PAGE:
Asa and Paul Ellis have been having an exchange; Paul started by asking why it is we don’t bother users at first run with a “Before you go any further, you must choose a search engine from this list of every possible engine we can find, none of whom have ever given us any money” dialog, arguing that therefore we aren’t “open to choice”. Asa replied, pointing out the difference between our governance model and a standard corporation. He also said, further down in the same comment thread:
It’s really hard for me to believe that either of those companies have the free and open Web at heart when they’re actively subverting it with closed technologies like Flash and Silverlight.
In a follow-up, Paul picks up on this and asks why it is that Flash and Silverlight are stealing a march on open web technologies. He claims it’s the slow standards process, but he also writes:
The real weak spot is in the development tools for “free and open” technologies. There are no AJAX development environments that can compare to the tools available for Flash and Silverlight, and the latter has only been out for one year. It is so bad that people made a big deal over a framework to make AJAX development a little easier.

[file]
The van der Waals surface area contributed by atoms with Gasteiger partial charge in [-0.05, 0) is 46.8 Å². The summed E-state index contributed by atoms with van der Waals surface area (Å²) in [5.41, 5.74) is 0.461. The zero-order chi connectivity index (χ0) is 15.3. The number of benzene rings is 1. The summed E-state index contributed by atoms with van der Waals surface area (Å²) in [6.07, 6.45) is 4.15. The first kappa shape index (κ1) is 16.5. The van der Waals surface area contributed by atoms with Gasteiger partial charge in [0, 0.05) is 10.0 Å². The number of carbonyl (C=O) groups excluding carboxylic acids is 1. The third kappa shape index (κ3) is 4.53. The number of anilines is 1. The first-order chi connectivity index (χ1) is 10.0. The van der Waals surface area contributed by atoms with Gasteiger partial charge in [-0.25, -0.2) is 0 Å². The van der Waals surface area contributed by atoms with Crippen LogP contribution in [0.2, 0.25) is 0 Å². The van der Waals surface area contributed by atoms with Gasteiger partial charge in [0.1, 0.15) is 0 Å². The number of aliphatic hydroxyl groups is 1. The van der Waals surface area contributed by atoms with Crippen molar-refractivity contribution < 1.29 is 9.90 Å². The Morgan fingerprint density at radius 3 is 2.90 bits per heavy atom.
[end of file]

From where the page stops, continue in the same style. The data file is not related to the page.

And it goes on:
The recent discussions about the future work of the Mozilla Foundation are leading me to think that we need to get back into this space. I wrote this comment giving one way I think we can distinguish what the Foundation should be doing from what it shouldn’t; as you can see, authoring tools falls into the IN category. In writing that comment, it did strike me that this was a ball we used to be running with, at least in some way (with Composer) and which we’ve now dropped.
Of course, there’s history in this space, just like any other. For whatever reason, Gecko-based development in this area has taken a different path from browser or mail client development. But is it time that the Mozilla project looked actively again at how it can better support the open web with authoring tools?